Christmas in July

 


Look at these little socks! Eeek! They are so cute, but then anything in miniature is especially adorable and these little socks make my heart melt. Plus they were fun to make! I used my leftovers of sport weight and heavy fingering weight wool yarns; mainly a mix of Quince and Co. Chickadee, Brooklyn Tweed Peerie, Hudson and West Weld, and Rosy Greens Manx Merino Fine. To unify the look of my jumble of colors, I chose to stripe each sock and to add even more unity to the group, I added the number buttons.

The pattern is free and is knit in one piece with two needles and a seam, but you can easily modify it and knit it in the round with no seam. I used Katrinkles Advent Calendar Buttons and sewed them on with all six plies of DMC six-ply embroidery floss in turkey red. The buttons finish the set off beautifully. My idea is to hide tiny candies in each toe and hang them across my fireplace mantel on December first. I'm thinking of Good & Plentys or M&Ms, maybe two in each sock because these are candies that both my 5 year old grandson and his Papa love. When Carter is with us, he and Papa can have fun finding the right day and share a wee treat. 

Advent Buttons from Katrinkles (I bought the 3/4", 1-25)









I hope you don't think it's too early to be sharing Christmas ideas. As a crafter, I love to get started early on my Christmas crafting. This project has been in my queue for many years and I'm thrilled that I took the time this summer to make it happen. If this project interests you, then with a goal of knitting two a week you will have this done well before Christmas.

Now for something that is more July appropriate--this morning we had our first big tomato harvest and I made summer's first batch of roasted tomato sauce. Within my small circle of family and friends I don't mind saying that I'm a little bit famous for this tomato sauce. It's truly fabulous and fun to make too. Two buckets of tomatoes filled two very large roasters and each roaster made 3 plus quarts of sauce. And the bonus: the house smells divine! We have fewer tomato plants this year but I still hope to put at least 20 quarts in the freezer. For my recipe you can use your own garden tomatoes or farmer's market tomatoes. But now's the time, and here's the recipe! 








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rainbow stash hat and my flower garden

 










This is a little story about how I knit a hat for free, and you can make one too. I did not use a pattern for this hat as by now I've knit so many hats and have such a solid relationship with DK weight yarn that I felt I could give a simple DK hat a go with no problem. It turned out great! But don't worry, if you'd rather not wing it and make it up as you go then I've got some pattern links below.  Just grab your colorful scraps and your needles and download one of the patterns below and knit your own hat for FREE!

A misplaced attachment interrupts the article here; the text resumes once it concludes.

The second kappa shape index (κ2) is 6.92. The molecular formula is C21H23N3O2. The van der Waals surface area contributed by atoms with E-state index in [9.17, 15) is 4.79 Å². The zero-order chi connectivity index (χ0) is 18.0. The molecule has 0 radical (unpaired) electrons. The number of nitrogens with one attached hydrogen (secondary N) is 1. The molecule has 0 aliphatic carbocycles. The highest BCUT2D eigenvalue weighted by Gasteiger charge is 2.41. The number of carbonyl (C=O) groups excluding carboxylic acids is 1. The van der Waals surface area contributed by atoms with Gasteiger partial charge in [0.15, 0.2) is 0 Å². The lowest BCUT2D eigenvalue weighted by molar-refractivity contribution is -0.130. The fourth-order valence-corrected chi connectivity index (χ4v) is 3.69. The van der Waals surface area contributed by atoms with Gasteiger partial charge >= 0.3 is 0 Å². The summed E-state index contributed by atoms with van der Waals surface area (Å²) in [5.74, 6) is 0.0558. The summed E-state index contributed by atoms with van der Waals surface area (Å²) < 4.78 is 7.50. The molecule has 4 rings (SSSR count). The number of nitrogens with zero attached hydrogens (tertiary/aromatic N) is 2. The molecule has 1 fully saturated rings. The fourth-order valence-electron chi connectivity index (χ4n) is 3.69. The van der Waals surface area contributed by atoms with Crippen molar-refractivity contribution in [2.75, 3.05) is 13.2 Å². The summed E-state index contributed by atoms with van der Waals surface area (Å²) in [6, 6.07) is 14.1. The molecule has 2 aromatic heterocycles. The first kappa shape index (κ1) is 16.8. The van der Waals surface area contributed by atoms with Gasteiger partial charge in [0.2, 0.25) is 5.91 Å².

is knit with DK weight yarn.

is knit with 2 strands of fingering weight yarn held together.


The last picture above shows a close up of my jogless stripes. They look pretty good and it's a super easy technique.

Jogless Stripes when worked in the round:

-Change yarn color and knit this first round as usual.
-On the next round, slip the first stitch purlwise with yarn in back and knit remaining stitches.
-On the next round, knit as usual but on the first stitch give a little tug to the yarn to help align the stitch from the previous round

This works best for wool yarns and for color change rows that are 3 rows or more.

Our modeling shoot was in the flower garden, and even with our water restrictions we are still able to spare a bit for the flowers. Our flower borders are not as lush as past years, but from a distance they look fine enough. We planted about half of our flower borders and less than half of our vegetable garden and are definitely using less water than past years. 

zinnias in the foreground, shasta daisies in the background




nasturtiums and purple basil




I just finished The German Wife by Kelly Rimmer, published June 2022, and completely loved it. A German family, after surviving the horrors of Nazi Germany, end up in Alabama in 1950 to work on the space program. I was captivated and thought the writer did an excellent job helping us to understand her broken characters and the choices they chose to make. 

I watched half of the new adaptation of Jane Austen's Persuasion. I was so looking forward to it, but what a complete disappointment! I'm only telling you this so you won't have to bother watching even one dismal minute of it. What a mess of a movie in every way.